New York

View of “Ed Moses,” 2018. From left: Crumel, 2004; Ignon, 2006. Photo: Casey Kelbaugh.

View of “Ed Moses,” 2018. From left: Crumel, 2004; Ignon, 2006. Photo: Casey Kelbaugh.

Ed Moses

Albertz Benda

Ed Moses’s miniretrospective at Albertz Benda, which featured a dozen of the artist’s canvases, was also a memorial to his stunning achievements. The earliest, Peeleb, was made in 1998; the most recent, Krak-BLK, 2014, was created only four years before his death this year, at the age of ninety-one. The paintings testified to his versatility and endlessly exploratory creativity. He was an action painter, as he acknowledged—but there were few action painters who were as “open to change,” to quote his friend Frank Gehry. Moses called himself the Mutator, implying that his art was in a constant state of metamorphosis. The sobriquet is certainly apt. It was difficult to imagine that the same hand made all the works in this show. Some of the images were painterly, others linear—thus the contradiction between pieces such as Bray-Fale, with its rich, smeary browns and blacks, and Ignon, with its precisionist facture (both works 2006).

Moses could careen between extremes in the same year. If he was a “signature painter,” he had many signatures. And why not? A meditating Buddhist for much of his life, he made work that appears as though he was waiting for the special moment of spiritual enlightenment (or satori), when one abandons the compliance of the False Self (or a particular mode of artmaking) for the spontaneous creativity of the True Self (with its many facets of expression), to reference the distinction made by psychoanalyst D. W. Winnicott. Moses repeatedly moved from conformity and inauthenticity to nonconformity and authenticity in a determined attempt to remain true to himself. He said that all of his paintings were “self-portraits”: pictures of a self that refused stasis, casting off old stylistic skins the moment they lost their spiritual significance. Thus Moses could abandon the turbulent darkness of Bronco, 2002, for the colorful suaveness of Diamond Jim, 2008 (the work from which the show borrowed its title), and then abandon that in 2011 for a strangely subdued mixed-media work, Untitled, a painting spotted with circles resembling craters on a pockmarked moon.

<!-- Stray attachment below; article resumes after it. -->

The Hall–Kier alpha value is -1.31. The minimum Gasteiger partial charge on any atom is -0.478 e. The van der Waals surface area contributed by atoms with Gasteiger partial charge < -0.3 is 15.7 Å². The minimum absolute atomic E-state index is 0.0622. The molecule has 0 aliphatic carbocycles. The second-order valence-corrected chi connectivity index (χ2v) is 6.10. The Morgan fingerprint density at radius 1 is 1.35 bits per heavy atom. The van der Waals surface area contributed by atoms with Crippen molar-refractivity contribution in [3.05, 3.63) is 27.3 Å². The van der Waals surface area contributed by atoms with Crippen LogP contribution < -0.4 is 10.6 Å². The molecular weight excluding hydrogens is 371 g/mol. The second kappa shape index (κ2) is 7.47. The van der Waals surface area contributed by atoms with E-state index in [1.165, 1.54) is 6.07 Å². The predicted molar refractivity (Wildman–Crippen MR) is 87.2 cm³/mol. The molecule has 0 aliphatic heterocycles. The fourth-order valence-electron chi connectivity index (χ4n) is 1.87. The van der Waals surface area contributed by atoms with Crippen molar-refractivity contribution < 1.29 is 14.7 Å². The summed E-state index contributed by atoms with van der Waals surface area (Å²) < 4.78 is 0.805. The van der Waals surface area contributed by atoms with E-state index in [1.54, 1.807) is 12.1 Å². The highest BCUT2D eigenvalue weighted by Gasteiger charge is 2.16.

Moses’s works have a greater affinity with European art informel than with New York’s Abstract Expressionism. In the former, the artist sustains a lyrical flair; in the latter, the artist stops with an epic mess. Jackson Pollock, after all, was all about raw power. Moses’s poetic works, however, were concerned with accumulating a refined nuance with no preconceived conclusion or form: Expression is never finalized, but remains provisional, flexible, without a grandiose outcome in sight. Considering the fact that Moses lived and worked in Los Angeles—Venice, specifically—with his studio close to the Pacific Ocean, one might say that he surfed the surface of the canvas with his paint rather than dripped it around, as Pollock did. One should also note that there’s no mention of Moses in H. H. Arnason’s magisterial, two-volume survey, History of Modern Art (1968). Only Grandma Moses is named, which suggests the tragic shortcomings of textbook art scholarship.

Donald Kuspit